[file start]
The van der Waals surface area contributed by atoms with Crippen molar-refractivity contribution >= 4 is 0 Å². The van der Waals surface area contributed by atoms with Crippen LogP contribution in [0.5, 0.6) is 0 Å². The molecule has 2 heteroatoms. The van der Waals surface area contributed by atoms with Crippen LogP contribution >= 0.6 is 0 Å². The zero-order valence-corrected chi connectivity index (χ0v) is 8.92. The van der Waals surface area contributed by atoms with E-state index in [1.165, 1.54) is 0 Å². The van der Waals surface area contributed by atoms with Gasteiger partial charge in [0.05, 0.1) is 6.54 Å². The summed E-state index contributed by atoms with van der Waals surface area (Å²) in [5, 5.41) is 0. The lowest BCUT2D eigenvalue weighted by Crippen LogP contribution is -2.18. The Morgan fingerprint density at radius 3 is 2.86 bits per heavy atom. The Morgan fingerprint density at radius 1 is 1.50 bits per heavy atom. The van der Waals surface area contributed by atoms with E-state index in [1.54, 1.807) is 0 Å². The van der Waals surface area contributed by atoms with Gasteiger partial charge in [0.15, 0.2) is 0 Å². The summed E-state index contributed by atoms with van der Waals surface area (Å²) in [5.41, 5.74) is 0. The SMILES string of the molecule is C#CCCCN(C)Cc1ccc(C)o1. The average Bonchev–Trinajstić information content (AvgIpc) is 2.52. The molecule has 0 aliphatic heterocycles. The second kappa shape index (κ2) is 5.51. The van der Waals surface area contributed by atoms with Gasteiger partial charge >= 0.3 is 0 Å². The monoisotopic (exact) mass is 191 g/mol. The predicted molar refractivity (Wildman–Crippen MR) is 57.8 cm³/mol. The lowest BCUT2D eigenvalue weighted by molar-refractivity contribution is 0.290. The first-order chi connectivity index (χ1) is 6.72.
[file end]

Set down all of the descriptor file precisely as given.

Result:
The van der Waals surface area contributed by atoms with Crippen molar-refractivity contribution >= 4 is 0 Å². The van der Waals surface area contributed by atoms with Crippen LogP contribution in [0.5, 0.6) is 0 Å². The molecule has 2 heteroatoms. The van der Waals surface area contributed by atoms with Crippen LogP contribution >= 0.6 is 0 Å². The zero-order valence-corrected chi connectivity index (χ0v) is 8.92. The van der Waals surface area contributed by atoms with E-state index in [1.165, 1.54) is 0 Å². The van der Waals surface area contributed by atoms with Gasteiger partial charge in [0.05, 0.1) is 6.54 Å². The summed E-state index contributed by atoms with van der Waals surface area (Å²) in [5, 5.41) is 0. The lowest BCUT2D eigenvalue weighted by Crippen LogP contribution is -2.18. The Morgan fingerprint density at radius 3 is 2.86 bits per heavy atom. The Morgan fingerprint density at radius 1 is 1.50 bits per heavy atom. The van der Waals surface area contributed by atoms with E-state index in [1.54, 1.807) is 0 Å². The van der Waals surface area contributed by atoms with Gasteiger partial charge in [0.15, 0.2) is 0 Å². The summed E-state index contributed by atoms with van der Waals surface area (Å²) in [5.41, 5.74) is 0. The SMILES string of the molecule is C#CCCCN(C)Cc1ccc(C)o1. The average Bonchev–Trinajstić information content (AvgIpc) is 2.52. The molecule has 0 aliphatic heterocycles. The second kappa shape index (κ2) is 5.51. The van der Waals surface area contributed by atoms with Gasteiger partial charge >= 0.3 is 0 Å². The monoisotopic (exact) mass is 191 g/mol. The predicted molar refractivity (Wildman–Crippen MR) is 57.8 cm³/mol. The lowest BCUT2D eigenvalue weighted by molar-refractivity contribution is 0.290. The first-order chi connectivity index (χ1) is 6.72.